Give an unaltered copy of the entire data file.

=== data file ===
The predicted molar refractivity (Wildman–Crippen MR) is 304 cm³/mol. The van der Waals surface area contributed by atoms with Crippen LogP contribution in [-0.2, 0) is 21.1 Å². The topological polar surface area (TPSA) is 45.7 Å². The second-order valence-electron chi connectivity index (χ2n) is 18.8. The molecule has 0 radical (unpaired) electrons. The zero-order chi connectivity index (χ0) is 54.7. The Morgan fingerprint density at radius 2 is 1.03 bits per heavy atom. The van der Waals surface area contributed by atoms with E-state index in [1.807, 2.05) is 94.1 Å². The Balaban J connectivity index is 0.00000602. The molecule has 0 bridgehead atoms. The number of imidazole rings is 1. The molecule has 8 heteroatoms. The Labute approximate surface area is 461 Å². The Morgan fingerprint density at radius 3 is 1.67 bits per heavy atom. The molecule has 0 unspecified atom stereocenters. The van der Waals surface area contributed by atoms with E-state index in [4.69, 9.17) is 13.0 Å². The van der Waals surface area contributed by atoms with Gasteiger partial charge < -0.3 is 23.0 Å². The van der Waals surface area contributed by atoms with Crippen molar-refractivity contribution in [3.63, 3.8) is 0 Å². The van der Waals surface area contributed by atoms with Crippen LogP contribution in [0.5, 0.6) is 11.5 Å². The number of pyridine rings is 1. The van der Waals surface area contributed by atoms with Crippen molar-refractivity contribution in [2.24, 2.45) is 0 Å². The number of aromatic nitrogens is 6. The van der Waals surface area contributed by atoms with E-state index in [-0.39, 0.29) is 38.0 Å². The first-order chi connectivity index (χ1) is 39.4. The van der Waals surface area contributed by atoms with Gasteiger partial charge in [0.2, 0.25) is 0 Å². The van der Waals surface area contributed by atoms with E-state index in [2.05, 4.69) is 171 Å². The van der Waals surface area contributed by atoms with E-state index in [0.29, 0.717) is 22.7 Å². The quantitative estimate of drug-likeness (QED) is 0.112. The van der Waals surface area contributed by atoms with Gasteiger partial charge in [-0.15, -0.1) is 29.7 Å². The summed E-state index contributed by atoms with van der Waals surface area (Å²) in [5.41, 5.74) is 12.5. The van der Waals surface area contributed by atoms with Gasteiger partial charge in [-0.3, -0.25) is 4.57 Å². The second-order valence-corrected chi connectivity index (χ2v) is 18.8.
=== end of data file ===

The predicted molar refractivity (Wildman–Crippen MR) is 304 cm³/mol. The van der Waals surface area contributed by atoms with Crippen LogP contribution in [-0.2, 0) is 21.1 Å². The topological polar surface area (TPSA) is 45.7 Å². The second-order valence-electron chi connectivity index (χ2n) is 18.8. The molecule has 0 radical (unpaired) electrons. The zero-order chi connectivity index (χ0) is 54.7. The Morgan fingerprint density at radius 2 is 1.03 bits per heavy atom. The van der Waals surface area contributed by atoms with E-state index in [1.807, 2.05) is 94.1 Å². The Balaban J connectivity index is 0.00000602. The molecule has 0 bridgehead atoms. The number of imidazole rings is 1. The molecule has 8 heteroatoms. The Labute approximate surface area is 461 Å². The Morgan fingerprint density at radius 3 is 1.67 bits per heavy atom. The molecule has 0 unspecified atom stereocenters. The van der Waals surface area contributed by atoms with E-state index in [4.69, 9.17) is 13.0 Å². The van der Waals surface area contributed by atoms with Gasteiger partial charge < -0.3 is 23.0 Å². The van der Waals surface area contributed by atoms with Crippen molar-refractivity contribution in [3.63, 3.8) is 0 Å². The van der Waals surface area contributed by atoms with Crippen LogP contribution in [0.5, 0.6) is 11.5 Å². The number of pyridine rings is 1. The van der Waals surface area contributed by atoms with Crippen molar-refractivity contribution in [2.24, 2.45) is 0 Å². The number of aromatic nitrogens is 6. The van der Waals surface area contributed by atoms with E-state index in [-0.39, 0.29) is 38.0 Å². The first-order chi connectivity index (χ1) is 39.4. The van der Waals surface area contributed by atoms with Gasteiger partial charge in [0.2, 0.25) is 0 Å². The van der Waals surface area contributed by atoms with E-state index in [2.05, 4.69) is 171 Å². The van der Waals surface area contributed by atoms with E-state index in [0.29, 0.717) is 22.7 Å². The quantitative estimate of drug-likeness (QED) is 0.112. The van der Waals surface area contributed by atoms with Gasteiger partial charge in [-0.15, -0.1) is 29.7 Å². The summed E-state index contributed by atoms with van der Waals surface area (Å²) in [5.41, 5.74) is 12.5. The van der Waals surface area contributed by atoms with Gasteiger partial charge in [-0.3, -0.25) is 4.57 Å². The second-order valence-corrected chi connectivity index (χ2v) is 18.8.